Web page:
The Committee has also devoted increasing resources to assisting immigrants facing denials of basic civil rights due to their national origin. As part of this effort, the Committee has filed a number of cases challenging discriminatory employment and housing, and has assisted groups and individuals targeted for abuse following the September 11, 2001 terrorist attacks.

In recent years, special attention has been devoted to the concerns of day laborers in the District of Columbia and surrounding jurisdictions.


Disability Rights Project

In 1991, the Committee began a program to assist individuals seeking to enforce their rights under the Americans with Disabilities Act (ADA). Working closely with the Disability Rights Council of Greater Washington (now the Equal Rights Center), the Project won a series of important victories opening and improving access to hospitals, banks, hotels, movie theaters, restaurants, grocery stores and other retail establishments, including access to emergency evacuation procedures of these entities.

At the same time, the Project has worked to achieve greater access for people with disabilities at public services and buildings, including access to polling places, voting machines, and public transportation, and ensuring effective communication for deaf individuals with public services, police departments, 911 services and in the prison system.


DC Prisoners' Rights Project

In 2006, the DC Prisoners Legal Services Project, the foremost prisoners’ rights advocacy group in the District of Columbia, joined the Committee to become the DC Prisoners’ Rights Project.

The Project advocates on behalf of the more than 3,000 prisoners held in DC jail facilities as well as over 4,000 individuals incarcerated under DC law at Federal Bureau of Prisons facilities nationwide.

The Project’s work, which expands on the Committee’s prior work on prisoners’ rights and prison reform issues, utilizes advocacy, litigation, education, outreach and policy reform to carry out its mission, and seeks to address systemic failures in our prison and parole systems.


Public Education Project

The Committee began its work in support of public education in the District of Columbia in 1979, when Superintendent of Schools Vincent Reed invited law firms to represent parent organizations at a number of schools. This pilot effort evolved into two major programs, one focused on education reform advocacy and the other focused on the building of partnerships linking area law and corporate legal departments with specific DC schools. Today these partnerships are active at over 30 schools, bringing tutoring, mentoring and other enrichment programs to thousands of DC school children.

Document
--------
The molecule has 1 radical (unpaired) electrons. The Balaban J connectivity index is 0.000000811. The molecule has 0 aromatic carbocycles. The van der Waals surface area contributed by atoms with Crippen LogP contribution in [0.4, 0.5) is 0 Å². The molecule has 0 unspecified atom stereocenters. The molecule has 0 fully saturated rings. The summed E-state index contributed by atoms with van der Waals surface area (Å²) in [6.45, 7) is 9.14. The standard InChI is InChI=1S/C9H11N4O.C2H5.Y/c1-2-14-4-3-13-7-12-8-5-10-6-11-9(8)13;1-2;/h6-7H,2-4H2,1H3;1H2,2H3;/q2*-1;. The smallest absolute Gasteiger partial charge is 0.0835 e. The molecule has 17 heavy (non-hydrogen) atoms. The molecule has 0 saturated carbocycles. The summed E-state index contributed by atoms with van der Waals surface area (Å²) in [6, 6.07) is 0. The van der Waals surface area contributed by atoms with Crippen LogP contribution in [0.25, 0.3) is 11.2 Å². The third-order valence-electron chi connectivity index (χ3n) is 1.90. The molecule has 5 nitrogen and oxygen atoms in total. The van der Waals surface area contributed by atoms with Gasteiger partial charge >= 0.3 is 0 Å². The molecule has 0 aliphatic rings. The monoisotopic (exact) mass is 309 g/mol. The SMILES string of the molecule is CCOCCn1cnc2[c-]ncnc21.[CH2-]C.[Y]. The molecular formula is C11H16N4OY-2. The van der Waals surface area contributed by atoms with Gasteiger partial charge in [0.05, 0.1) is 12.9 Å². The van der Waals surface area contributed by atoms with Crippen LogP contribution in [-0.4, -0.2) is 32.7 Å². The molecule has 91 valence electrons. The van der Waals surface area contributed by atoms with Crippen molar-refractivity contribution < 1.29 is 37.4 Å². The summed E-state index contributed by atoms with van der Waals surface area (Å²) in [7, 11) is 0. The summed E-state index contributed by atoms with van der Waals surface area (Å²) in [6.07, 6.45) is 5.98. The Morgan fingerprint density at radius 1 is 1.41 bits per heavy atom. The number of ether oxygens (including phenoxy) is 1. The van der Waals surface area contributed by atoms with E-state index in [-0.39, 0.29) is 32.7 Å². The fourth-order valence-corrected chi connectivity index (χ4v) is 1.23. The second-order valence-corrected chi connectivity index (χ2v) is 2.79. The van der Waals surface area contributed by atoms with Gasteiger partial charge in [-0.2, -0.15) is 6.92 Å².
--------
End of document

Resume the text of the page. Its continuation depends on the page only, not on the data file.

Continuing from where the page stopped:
Over the past 30 years, the Committee’s education reform work has been responsible for the preparation of dozens of highly-respected papers and reports documenting the needs of our local public schools in terms of basic funding, building repairs and support for athletic and other extracurricular programs. Other publications have documented the need for competitive salaries for teachers and principals and reforms in teacher evaluation procedures.

On several occasions the Committee has served as counsel in successful landmark litigation seeking to assure the abatement of thousands of fire code violations at schools throughout the city and compel the city to provide mandated nursing services to public school students. The Committee has also issued a major report advocating clearer lines of responsibility in school governance and testified in support of the Mayor’s authority to appoint the DC School Chancellor.


Special Projects

The Committee has over the years handled significant matters on an ad hoc basis and administered special projects for limited periods of time.

Special Committee projects over the years have focused on securing meaningful treatment for narcotics addicts; providing quality childcare for low-income parents; representing African-American servicemen in challenges to less than honorable military discharges; and providing supplemental instruction to hundreds of minority students about to enter area law schools. The Committee has also provided legal research and support to nonprofits working on Haitian relief and recovery efforts following the devasting January 2010 earthquake in Haiti.

Perhaps the most noteworthy single case – Runyon v. McCrary, 427 U.S. 160 (1976) – was a successful U.S. Supreme Court challenge under Section 1981 of the 1866 Civil Rights Act to the racially discriminatory admissions policies of a Virginia nursery school.

The Committee’s achievements are largely attributable to the thousands of lawyers from over 100 area law firms who have given generously of their pro bono time made significant and financial contributions. The Committee’s record also reflects the skill and dedication of the talented individuals who have served with distinction on its staff and as co-chairs, directors, and trustees.

Copyright © 2008-2014 Washington Lawyers' Committee